First, the way most voters perceive their choice fundamentally changes in the run up to a general election.

For the majority of the parliament, when pollsters (or indeed friends and family) ask about voting preference, the question is taken as a referendum on the government.

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Revealed: The SNP’s terms for supporting a minority Miliband government

29/12/2014, 07:00:11 AM

by Atul Hatwal

Christmas might be a time when most of politics takes a break, but from the late night festive carousing comes word of the potential deal that Ed Miliband will be offered by the SNP, to sustain a minority Labour government in office.

Uncut has heard from SNP advisers that their MPs in Westminster could be prepared to “do whatever it takes to keep Labour in office,” if Ed Miliband accedes to one request.

No, it’s not a new date for another independence referendum. Well, not quite.

The SNP MPs would support every aspect of a Labour programme, voting with the Labour whip, even on England only issues, if Ed Miliband commits his new government to “accept the will of the Scottish people” were Scotland to demonstrate a desire for a new independence referendum.

The test of this will would come in 2016 at the Holyrood elections where the central plank of the SNP platform will be a call for another referendum.

Even though Alex Salmond said that the 2014 vote was a once in a generation opportunity, the SNP will cite the unheralded depth of new cuts and the ever more virulently anti-European position of the Conservative party, as the basis for revisiting the choice.

With PM Ed Miliband facing a choice of deep cuts or steep tax rises or big hikes in borrowing, or some combination of all three – none of which any Westminster party will have acknowledged in the election campaign – the SNP case will be that the unionists lied to the Scottish public, about the UK’s economic position, when the original independence vote was taken in 2014.

And if David Cameron loses the election, he will soon be ejected from the leadership of his party, with his replacement likely to be forced to adopt an even more Eurosceptic policy, if not an outright commitment to leave the EU. The SNP position will be that the threat of a future Conservative administration (which drew its MPs almost entirely from England) taking the UK out of the EU, despite Scotland’s desire to remain in Europe, would mean an early referendum, before the 2020 election, was essential.

If the SNP retained a majority at Holyrood in 2016 then Nicola Sturgeon and Alex Salmond would cash-in their IOU from Ed Miliband and set a date for the new referendum.

This is not a certain route to independence for the SNP, but nationalist opinion is coalescing around it as the best one available.

It is politically impossible for Ed Miliband to simply accept a new independence referendum in return for SNP votes. That would be seen as too craven. Making a new independence vote contingent on the 2016 Scottish elections is the next best option.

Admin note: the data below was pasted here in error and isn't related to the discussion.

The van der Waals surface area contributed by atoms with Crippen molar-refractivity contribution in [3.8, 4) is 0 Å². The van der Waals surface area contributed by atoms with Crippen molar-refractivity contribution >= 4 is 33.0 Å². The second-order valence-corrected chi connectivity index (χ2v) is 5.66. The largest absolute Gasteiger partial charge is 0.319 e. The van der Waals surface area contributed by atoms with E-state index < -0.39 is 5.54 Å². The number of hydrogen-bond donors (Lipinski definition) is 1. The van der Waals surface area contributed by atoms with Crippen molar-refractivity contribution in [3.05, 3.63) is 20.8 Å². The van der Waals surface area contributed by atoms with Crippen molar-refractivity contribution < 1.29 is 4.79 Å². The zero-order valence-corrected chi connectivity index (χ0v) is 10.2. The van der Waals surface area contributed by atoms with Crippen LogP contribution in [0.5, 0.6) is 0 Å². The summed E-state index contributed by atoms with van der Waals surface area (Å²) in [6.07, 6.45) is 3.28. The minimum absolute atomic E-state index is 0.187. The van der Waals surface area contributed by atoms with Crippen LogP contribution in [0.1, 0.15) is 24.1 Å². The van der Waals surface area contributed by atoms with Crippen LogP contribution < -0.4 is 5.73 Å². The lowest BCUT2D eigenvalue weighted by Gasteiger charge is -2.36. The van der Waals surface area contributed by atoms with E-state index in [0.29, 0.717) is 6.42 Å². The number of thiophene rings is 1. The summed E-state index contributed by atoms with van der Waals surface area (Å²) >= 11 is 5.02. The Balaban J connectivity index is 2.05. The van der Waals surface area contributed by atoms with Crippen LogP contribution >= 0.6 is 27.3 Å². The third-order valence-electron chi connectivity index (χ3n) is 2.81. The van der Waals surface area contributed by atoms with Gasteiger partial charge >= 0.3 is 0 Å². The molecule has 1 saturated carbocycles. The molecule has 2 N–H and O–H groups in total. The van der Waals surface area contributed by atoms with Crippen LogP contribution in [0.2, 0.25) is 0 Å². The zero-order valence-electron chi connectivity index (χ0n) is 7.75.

And come what may, the SNP will need to have a majority government at Holyrood to re-open the independence question; under the terms of this deal, if they achieve that, then the UK government will allow them to confirm the date.

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Introducing the pander test – how to tell if a politician is pandering on immigration

16/12/2014, 02:20:42 PM

by Atul Hatwal

Most mainstream politicians are lying when they talk about immigration, if not by the sin of commission, then by omission.

They all know what would happen if immigration was to be cut precipitously: the depth of extra cuts that would be required without migrants’ net tax contribution, the collapse of the NHS that would ensue if we did not have the skills of migrant health staff, and the destruction of jobs as foreign businesses take their investment to more welcoming shores.

Yet, rarely is any of this mentioned.

When most politicians talk about immigration, they look at one side of the ledger – costs – with little regard for the benefits.

And even then, when focusing exclusively on the negative, often they will simply accept the stereotype underpinning concerns rather than articulate the reality based on the evidence.

This is what pandering looks like in today’s immigration debate: when politicians who know better and have seen the evidence, either wilfully disregard it or misrepresent it, to fit a negative narrative that they know to be false.

For example, Ed Miliband was busy pandering yesterday when launching Labour’s second election pledge.

The first part of the pledge promises a “new law to stop the exploitation which leads to wages and conditions being undercut.”

In principle, no-one could disagree, but the implication of what will be achieved is where the pandering starts.

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Labour’s wants to triangulate on the deficit but has forgotten how

11/12/2014, 02:45:44 PM

by Atul Hatwal

Today, Labour remembered the deficit. Good, it’s long over-due. The party senses an opportunity, one last chance to reduce the Tories’ double digit lead on the economy.